Cameras installed everywhere aren't there simply for watching you. They exist to help people, systems, and machines make decisions and take action. For machine vision, more megapixels aren't necessarily the answer.
Intelligent traffic systems (ITS) deploy a number of cameras. Some are there to monitor and control speed, traffic flow, and toll collection remotely. Others automatically recognize license plates.
Because they're installed outdoors, these systems need to see in through rain, in the dark, or in bright daylight. Reflections of images on a rainy street can confuse cameras. That's when high optical dynamic range is required for image sensors.
Cameras used in ITS, by nature, need to capture images of moving cars, making a CMOS sensor with a global shutter absolutely critical.
Rolling shutters (used predominantly on CMOS sensors) capture an image by scanning across the frame gradually. Though the whole frame is displayed at the same time during playback, not all parts of the image are recorded at exactly the same time. The effect of a rolling shutter on an image might be negligible, but not if the camera or object moves during the exposure. That's why regular CMOS image sensors with a rolling shutter don't work for ITS applications.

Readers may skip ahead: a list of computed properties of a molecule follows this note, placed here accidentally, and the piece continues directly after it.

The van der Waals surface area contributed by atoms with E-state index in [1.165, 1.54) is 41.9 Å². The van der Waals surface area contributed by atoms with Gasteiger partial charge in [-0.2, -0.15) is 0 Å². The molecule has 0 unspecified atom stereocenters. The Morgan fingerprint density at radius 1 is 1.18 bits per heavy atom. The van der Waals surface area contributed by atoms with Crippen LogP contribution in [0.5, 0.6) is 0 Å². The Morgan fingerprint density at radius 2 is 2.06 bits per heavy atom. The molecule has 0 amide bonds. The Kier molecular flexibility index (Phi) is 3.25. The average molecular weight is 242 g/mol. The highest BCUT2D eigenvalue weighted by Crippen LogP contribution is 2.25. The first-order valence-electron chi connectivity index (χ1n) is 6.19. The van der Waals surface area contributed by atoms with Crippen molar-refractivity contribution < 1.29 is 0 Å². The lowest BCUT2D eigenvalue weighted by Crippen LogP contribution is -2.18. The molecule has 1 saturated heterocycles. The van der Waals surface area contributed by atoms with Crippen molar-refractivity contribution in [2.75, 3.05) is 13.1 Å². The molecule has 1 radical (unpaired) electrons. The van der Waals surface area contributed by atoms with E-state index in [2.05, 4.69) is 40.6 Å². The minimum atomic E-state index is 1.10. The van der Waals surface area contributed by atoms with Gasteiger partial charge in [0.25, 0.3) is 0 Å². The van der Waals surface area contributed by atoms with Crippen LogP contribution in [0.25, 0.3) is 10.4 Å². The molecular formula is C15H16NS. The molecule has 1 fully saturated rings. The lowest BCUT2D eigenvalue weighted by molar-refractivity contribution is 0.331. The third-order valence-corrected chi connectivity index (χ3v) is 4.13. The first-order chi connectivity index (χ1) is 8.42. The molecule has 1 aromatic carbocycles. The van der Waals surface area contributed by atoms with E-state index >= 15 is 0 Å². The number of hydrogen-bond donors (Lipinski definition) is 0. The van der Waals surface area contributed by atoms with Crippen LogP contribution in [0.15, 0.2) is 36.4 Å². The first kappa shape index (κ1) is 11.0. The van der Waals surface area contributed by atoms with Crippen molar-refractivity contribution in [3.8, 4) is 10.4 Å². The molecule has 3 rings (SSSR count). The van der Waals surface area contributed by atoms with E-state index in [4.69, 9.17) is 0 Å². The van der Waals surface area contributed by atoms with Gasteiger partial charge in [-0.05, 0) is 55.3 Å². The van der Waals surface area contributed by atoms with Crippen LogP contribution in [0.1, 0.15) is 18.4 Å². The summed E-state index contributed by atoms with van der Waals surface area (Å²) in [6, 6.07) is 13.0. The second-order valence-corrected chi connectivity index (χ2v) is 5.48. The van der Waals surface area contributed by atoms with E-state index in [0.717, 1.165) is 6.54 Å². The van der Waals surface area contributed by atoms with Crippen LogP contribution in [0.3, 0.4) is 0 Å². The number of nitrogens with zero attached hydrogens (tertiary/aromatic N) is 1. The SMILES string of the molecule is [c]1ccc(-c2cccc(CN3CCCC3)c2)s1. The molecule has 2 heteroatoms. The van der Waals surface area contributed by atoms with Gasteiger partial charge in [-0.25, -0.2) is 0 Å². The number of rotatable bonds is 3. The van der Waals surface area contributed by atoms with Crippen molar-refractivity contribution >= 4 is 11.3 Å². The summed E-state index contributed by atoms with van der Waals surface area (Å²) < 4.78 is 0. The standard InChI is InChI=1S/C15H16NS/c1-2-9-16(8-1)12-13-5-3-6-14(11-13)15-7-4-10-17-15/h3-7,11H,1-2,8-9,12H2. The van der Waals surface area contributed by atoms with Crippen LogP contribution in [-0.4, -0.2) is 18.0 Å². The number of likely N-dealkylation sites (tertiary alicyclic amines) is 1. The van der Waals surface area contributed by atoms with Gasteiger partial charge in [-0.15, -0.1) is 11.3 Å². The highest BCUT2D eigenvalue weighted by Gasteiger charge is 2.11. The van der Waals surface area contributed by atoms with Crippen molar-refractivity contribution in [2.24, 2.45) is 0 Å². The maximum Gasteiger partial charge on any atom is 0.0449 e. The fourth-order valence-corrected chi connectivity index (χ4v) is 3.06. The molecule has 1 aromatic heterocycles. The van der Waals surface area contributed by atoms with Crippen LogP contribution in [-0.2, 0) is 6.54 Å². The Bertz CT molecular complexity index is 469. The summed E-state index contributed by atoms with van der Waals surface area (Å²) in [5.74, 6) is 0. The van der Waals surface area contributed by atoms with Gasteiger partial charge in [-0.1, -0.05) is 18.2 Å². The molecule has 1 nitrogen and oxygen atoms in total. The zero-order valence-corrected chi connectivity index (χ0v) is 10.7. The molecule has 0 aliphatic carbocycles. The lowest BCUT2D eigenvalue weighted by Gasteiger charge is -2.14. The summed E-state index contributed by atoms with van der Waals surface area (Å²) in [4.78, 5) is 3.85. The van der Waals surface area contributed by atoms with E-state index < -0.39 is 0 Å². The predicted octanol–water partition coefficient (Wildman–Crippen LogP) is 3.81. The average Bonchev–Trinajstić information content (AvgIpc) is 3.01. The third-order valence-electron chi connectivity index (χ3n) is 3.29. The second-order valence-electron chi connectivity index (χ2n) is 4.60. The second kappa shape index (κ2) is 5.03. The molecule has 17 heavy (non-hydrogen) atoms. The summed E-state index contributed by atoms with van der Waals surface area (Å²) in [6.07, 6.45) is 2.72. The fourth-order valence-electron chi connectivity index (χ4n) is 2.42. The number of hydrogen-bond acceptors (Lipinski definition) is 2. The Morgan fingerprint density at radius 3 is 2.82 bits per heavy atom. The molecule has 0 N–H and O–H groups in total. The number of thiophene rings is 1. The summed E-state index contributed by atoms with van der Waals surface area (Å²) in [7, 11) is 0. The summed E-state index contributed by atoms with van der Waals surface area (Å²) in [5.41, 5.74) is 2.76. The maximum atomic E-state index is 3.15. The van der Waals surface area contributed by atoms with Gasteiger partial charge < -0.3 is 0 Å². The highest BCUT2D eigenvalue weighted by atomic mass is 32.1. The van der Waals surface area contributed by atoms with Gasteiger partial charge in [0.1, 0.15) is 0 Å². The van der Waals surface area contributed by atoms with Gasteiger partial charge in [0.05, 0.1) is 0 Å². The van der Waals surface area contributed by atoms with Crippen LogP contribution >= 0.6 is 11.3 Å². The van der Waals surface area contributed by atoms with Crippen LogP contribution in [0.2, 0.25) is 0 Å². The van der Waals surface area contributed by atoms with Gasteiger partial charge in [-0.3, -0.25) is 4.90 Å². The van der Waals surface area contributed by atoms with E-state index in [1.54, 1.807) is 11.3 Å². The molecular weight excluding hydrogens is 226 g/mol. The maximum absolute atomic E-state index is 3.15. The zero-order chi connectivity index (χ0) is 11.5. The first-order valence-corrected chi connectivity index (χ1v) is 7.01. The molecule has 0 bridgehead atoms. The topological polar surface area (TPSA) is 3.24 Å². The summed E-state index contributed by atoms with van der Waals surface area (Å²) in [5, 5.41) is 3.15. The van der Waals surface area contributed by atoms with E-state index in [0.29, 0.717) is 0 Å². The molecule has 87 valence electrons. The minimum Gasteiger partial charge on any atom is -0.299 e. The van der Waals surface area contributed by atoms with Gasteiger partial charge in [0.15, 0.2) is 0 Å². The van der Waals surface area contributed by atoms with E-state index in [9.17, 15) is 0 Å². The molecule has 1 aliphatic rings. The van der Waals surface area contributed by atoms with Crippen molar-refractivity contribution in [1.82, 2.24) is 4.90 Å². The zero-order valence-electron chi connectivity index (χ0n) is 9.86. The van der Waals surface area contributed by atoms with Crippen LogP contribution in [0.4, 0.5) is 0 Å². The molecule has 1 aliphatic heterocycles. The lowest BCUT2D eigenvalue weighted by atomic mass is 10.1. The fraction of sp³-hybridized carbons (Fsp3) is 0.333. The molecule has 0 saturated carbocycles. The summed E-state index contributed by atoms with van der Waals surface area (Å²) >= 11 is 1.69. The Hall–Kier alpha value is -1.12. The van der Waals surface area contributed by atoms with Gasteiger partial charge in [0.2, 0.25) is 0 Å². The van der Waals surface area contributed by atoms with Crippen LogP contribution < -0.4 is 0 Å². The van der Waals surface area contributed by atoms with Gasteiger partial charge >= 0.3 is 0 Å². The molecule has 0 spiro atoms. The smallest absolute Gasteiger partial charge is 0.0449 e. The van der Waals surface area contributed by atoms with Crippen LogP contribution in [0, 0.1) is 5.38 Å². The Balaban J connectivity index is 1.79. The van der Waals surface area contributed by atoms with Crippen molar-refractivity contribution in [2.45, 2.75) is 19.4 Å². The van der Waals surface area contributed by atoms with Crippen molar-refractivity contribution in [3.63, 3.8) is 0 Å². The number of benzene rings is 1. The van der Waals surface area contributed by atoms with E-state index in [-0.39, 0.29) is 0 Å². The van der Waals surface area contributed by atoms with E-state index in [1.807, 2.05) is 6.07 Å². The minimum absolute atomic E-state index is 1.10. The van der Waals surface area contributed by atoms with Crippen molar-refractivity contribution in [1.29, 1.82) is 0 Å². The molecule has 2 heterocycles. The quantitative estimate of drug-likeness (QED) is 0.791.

A global shutter -- in which the entire frame is exposed in the same time window -- prevents uncorrectable motion blur. In a CMOS image sensor with a global shutter used in ITS applications, the expected pixel noise levels are below 10 electrons. The expected shutter efficiency is 99.9% or better.
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